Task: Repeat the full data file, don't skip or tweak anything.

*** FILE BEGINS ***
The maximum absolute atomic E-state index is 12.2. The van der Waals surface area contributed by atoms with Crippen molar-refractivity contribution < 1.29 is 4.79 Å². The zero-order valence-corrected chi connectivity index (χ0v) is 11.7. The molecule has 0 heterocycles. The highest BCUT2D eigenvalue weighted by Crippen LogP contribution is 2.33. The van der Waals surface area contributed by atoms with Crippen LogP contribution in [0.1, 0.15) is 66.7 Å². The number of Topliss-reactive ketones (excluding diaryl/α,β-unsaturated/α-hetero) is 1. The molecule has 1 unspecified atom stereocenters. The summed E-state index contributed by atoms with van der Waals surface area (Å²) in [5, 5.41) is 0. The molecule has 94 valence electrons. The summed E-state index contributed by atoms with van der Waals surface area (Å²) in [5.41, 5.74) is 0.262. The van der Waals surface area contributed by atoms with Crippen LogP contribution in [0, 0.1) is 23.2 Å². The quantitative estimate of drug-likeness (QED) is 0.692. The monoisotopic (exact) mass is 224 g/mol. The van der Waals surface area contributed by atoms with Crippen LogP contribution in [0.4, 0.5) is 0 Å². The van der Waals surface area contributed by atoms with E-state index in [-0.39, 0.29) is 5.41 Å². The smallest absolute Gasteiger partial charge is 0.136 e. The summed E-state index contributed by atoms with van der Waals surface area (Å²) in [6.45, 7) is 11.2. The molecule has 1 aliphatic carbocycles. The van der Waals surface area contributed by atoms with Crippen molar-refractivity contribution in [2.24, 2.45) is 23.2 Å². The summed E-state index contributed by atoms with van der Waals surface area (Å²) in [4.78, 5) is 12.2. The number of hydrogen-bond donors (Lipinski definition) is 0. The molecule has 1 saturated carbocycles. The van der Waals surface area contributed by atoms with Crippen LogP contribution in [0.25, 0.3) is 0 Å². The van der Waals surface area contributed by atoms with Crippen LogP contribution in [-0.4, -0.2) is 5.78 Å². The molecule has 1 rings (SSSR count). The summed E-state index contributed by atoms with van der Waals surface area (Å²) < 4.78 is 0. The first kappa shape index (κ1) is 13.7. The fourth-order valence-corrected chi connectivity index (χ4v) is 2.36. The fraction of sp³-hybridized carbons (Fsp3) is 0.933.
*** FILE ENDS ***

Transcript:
The maximum absolute atomic E-state index is 12.2. The van der Waals surface area contributed by atoms with Crippen molar-refractivity contribution < 1.29 is 4.79 Å². The zero-order valence-corrected chi connectivity index (χ0v) is 11.7. The molecule has 0 heterocycles. The highest BCUT2D eigenvalue weighted by Crippen LogP contribution is 2.33. The van der Waals surface area contributed by atoms with Crippen LogP contribution in [0.1, 0.15) is 66.7 Å². The number of Topliss-reactive ketones (excluding diaryl/α,β-unsaturated/α-hetero) is 1. The molecule has 1 unspecified atom stereocenters. The summed E-state index contributed by atoms with van der Waals surface area (Å²) in [5, 5.41) is 0. The molecule has 94 valence electrons. The summed E-state index contributed by atoms with van der Waals surface area (Å²) in [5.41, 5.74) is 0.262. The van der Waals surface area contributed by atoms with Crippen LogP contribution in [0, 0.1) is 23.2 Å². The quantitative estimate of drug-likeness (QED) is 0.692. The monoisotopic (exact) mass is 224 g/mol. The van der Waals surface area contributed by atoms with Crippen LogP contribution in [0.4, 0.5) is 0 Å². The van der Waals surface area contributed by atoms with E-state index in [-0.39, 0.29) is 5.41 Å². The smallest absolute Gasteiger partial charge is 0.136 e. The summed E-state index contributed by atoms with van der Waals surface area (Å²) in [6.45, 7) is 11.2. The molecule has 1 aliphatic carbocycles. The van der Waals surface area contributed by atoms with Crippen molar-refractivity contribution in [2.24, 2.45) is 23.2 Å². The summed E-state index contributed by atoms with van der Waals surface area (Å²) in [4.78, 5) is 12.2. The number of hydrogen-bond donors (Lipinski definition) is 0. The molecule has 1 saturated carbocycles. The van der Waals surface area contributed by atoms with Crippen LogP contribution in [0.25, 0.3) is 0 Å². The van der Waals surface area contributed by atoms with Crippen LogP contribution in [-0.4, -0.2) is 5.78 Å². The molecule has 1 rings (SSSR count). The summed E-state index contributed by atoms with van der Waals surface area (Å²) < 4.78 is 0. The first kappa shape index (κ1) is 13.7. The fourth-order valence-corrected chi connectivity index (χ4v) is 2.36. The fraction of sp³-hybridized carbons (Fsp3) is 0.933.